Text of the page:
En algunos países las masas pueden conseguir lo que querían.  Pudieron deshacerse de tiranos, dictadores, juntas militares; pudieron lograr el cambio de régimen. Pero ¿por qué siguen protestando? ¿Por qué siguen en las calles, en las plazas y los parques?

¿Qué está sucediendo de verdad?

Lo que sucede es que la gente empieza a sentir un malestar generalizado. De alguna manera se sienten agitados internamente.  Solo saben que algo anda mal, que de alguna manera hay algo que no está funcionando.

Los dos instintos primordiales son: el instinto de la autoconservación, y el instinto de la conservación de la especie.

Hemos de comprender que, si nosotros como individuos tenemos una consciencia individual, también debemos entender que la especie como un todo es también una entidad; que la especie como entidad, tiene su propia consciencia.  Estén conscientes de que, en este mismo momento, es esa consciencia que opera ahora en esos movimientos. Y es la especia humana como un todo, es esa consciencia humana la que percibe la amenaza que la enfrenta.  Y sabe que a sus espaldas yace el gran abismo.  Sabe que el sistema ya se encuentra en una situación límite y que está a punto de llevarse todo consigo. Esa consciencia colectiva ha despertado y quiere superar aquel abismo.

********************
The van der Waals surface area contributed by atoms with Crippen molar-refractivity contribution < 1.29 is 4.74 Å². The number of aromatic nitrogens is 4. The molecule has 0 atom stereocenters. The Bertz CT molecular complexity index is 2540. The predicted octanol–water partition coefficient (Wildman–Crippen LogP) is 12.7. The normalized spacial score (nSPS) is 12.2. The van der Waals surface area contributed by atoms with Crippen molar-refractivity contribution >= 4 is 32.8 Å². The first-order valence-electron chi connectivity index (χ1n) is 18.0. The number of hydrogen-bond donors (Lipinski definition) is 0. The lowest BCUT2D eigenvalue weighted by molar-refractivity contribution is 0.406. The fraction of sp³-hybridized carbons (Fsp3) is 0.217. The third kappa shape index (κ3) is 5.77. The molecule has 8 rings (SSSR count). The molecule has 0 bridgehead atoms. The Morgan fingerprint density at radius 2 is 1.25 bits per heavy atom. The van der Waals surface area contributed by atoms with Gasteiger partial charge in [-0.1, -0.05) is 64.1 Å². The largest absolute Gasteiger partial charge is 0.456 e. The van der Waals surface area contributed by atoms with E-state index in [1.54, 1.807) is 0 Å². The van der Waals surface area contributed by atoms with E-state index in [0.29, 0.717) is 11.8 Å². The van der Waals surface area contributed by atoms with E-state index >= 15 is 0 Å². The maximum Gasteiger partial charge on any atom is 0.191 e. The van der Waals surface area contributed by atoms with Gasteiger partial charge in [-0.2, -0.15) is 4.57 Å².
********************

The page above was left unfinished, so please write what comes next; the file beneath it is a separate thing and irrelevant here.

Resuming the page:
Ya no se trata de qué es lo que quiere la gente.  Ya no se trata de lo que tú y yo queramos. No se trata de lo que queramos como individuos.  Ahora, se trata de lo que la especie como totalidad necesita. Y necesita una respuesta totalizadora a las crisis globales que enfrenta: necesita el cambio total.  Necesita transformación.  Sabe que para sobrevivir, debe dar un salto gigantesco, hacer la revolución total, la transformación total: del individuo, del sistema, de la especie.


Monday, June 24, 2013

The Instinct of Conservation of the Species -


What does it mean, all these demonstrations, protests, and manifestations that is now happening around the world this past two years?

People watching on the sidelines, or on their televisions at home are asking: what do these demonstrators want? What are they protesting about? Do they really know what they want? Here in Brazil, the manifestations begun with the raising of bus and subway fares by 10 cents; but, even after the city governments lowered the fares back, the protests continue, anyway.